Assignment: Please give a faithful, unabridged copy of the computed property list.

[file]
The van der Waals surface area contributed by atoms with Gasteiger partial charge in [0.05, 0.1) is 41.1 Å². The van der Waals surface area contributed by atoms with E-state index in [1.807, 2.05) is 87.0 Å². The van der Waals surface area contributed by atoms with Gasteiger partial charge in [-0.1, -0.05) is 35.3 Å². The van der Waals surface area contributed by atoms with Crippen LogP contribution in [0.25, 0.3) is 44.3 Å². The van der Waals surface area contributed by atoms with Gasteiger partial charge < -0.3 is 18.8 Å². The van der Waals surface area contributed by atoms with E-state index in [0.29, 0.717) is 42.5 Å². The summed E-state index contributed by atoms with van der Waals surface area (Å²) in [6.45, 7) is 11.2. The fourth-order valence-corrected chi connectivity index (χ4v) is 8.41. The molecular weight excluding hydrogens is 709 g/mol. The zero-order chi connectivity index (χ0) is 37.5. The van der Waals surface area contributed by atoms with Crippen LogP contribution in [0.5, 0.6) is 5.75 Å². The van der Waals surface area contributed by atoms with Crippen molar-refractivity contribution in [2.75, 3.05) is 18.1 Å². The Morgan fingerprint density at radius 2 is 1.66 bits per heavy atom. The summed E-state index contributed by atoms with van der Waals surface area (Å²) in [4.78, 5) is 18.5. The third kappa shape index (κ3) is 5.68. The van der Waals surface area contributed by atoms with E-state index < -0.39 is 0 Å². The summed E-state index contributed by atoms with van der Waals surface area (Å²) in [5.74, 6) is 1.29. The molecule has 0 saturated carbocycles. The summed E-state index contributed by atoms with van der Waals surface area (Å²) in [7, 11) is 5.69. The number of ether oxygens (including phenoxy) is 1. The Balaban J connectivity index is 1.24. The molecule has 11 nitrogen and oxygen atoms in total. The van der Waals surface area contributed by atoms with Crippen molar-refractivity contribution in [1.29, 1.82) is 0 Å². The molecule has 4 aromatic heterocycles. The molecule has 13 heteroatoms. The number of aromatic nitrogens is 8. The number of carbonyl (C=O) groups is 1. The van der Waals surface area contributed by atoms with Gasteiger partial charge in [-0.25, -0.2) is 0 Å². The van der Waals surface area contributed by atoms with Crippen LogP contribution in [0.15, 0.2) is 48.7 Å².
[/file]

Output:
The van der Waals surface area contributed by atoms with Gasteiger partial charge in [0.05, 0.1) is 41.1 Å². The van der Waals surface area contributed by atoms with E-state index in [1.807, 2.05) is 87.0 Å². The van der Waals surface area contributed by atoms with Gasteiger partial charge in [-0.1, -0.05) is 35.3 Å². The van der Waals surface area contributed by atoms with Crippen LogP contribution in [0.25, 0.3) is 44.3 Å². The van der Waals surface area contributed by atoms with Gasteiger partial charge < -0.3 is 18.8 Å². The van der Waals surface area contributed by atoms with E-state index in [0.29, 0.717) is 42.5 Å². The summed E-state index contributed by atoms with van der Waals surface area (Å²) in [6.45, 7) is 11.2. The fourth-order valence-corrected chi connectivity index (χ4v) is 8.41. The molecular weight excluding hydrogens is 709 g/mol. The zero-order chi connectivity index (χ0) is 37.5. The van der Waals surface area contributed by atoms with Crippen LogP contribution in [0.5, 0.6) is 5.75 Å². The van der Waals surface area contributed by atoms with Crippen molar-refractivity contribution in [2.75, 3.05) is 18.1 Å². The Morgan fingerprint density at radius 2 is 1.66 bits per heavy atom. The summed E-state index contributed by atoms with van der Waals surface area (Å²) in [4.78, 5) is 18.5. The third kappa shape index (κ3) is 5.68. The van der Waals surface area contributed by atoms with E-state index < -0.39 is 0 Å². The summed E-state index contributed by atoms with van der Waals surface area (Å²) in [5.74, 6) is 1.29. The molecule has 0 saturated carbocycles. The summed E-state index contributed by atoms with van der Waals surface area (Å²) in [7, 11) is 5.69. The number of ether oxygens (including phenoxy) is 1. The Balaban J connectivity index is 1.24. The molecule has 11 nitrogen and oxygen atoms in total. The van der Waals surface area contributed by atoms with Crippen molar-refractivity contribution in [1.29, 1.82) is 0 Å². The molecule has 4 aromatic heterocycles. The molecule has 13 heteroatoms. The number of aromatic nitrogens is 8. The number of carbonyl (C=O) groups is 1. The van der Waals surface area contributed by atoms with Gasteiger partial charge in [-0.25, -0.2) is 0 Å². The van der Waals surface area contributed by atoms with Crippen LogP contribution in [0.15, 0.2) is 48.7 Å².